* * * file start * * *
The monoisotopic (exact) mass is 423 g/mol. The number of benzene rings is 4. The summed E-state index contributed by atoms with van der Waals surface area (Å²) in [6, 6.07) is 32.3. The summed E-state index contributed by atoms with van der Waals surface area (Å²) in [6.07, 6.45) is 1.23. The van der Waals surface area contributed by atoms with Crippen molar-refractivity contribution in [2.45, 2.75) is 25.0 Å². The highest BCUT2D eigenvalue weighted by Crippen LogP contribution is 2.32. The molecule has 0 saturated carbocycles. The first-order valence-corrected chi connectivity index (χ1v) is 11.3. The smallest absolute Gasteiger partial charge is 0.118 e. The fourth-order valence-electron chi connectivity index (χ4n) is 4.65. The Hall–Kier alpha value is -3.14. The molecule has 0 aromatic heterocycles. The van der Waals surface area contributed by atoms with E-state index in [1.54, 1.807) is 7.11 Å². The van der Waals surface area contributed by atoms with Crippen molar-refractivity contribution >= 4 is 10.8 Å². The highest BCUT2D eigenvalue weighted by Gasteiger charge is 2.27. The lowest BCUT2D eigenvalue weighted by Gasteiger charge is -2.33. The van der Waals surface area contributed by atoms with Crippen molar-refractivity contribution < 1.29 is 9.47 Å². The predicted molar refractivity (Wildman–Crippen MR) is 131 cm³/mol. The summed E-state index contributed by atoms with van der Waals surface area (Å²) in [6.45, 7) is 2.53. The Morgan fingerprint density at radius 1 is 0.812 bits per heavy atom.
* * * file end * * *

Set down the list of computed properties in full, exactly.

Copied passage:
The monoisotopic (exact) mass is 423 g/mol. The number of benzene rings is 4. The summed E-state index contributed by atoms with van der Waals surface area (Å²) in [6, 6.07) is 32.3. The summed E-state index contributed by atoms with van der Waals surface area (Å²) in [6.07, 6.45) is 1.23. The van der Waals surface area contributed by atoms with Crippen molar-refractivity contribution in [2.45, 2.75) is 25.0 Å². The highest BCUT2D eigenvalue weighted by Crippen LogP contribution is 2.32. The molecule has 0 saturated carbocycles. The first-order valence-corrected chi connectivity index (χ1v) is 11.3. The smallest absolute Gasteiger partial charge is 0.118 e. The fourth-order valence-electron chi connectivity index (χ4n) is 4.65. The Hall–Kier alpha value is -3.14. The molecule has 0 aromatic heterocycles. The van der Waals surface area contributed by atoms with E-state index in [1.54, 1.807) is 7.11 Å². The van der Waals surface area contributed by atoms with Crippen molar-refractivity contribution >= 4 is 10.8 Å². The highest BCUT2D eigenvalue weighted by Gasteiger charge is 2.27. The lowest BCUT2D eigenvalue weighted by Gasteiger charge is -2.33. The van der Waals surface area contributed by atoms with Crippen molar-refractivity contribution < 1.29 is 9.47 Å². The predicted molar refractivity (Wildman–Crippen MR) is 131 cm³/mol. The summed E-state index contributed by atoms with van der Waals surface area (Å²) in [6.45, 7) is 2.53. The Morgan fingerprint density at radius 1 is 0.812 bits per heavy atom.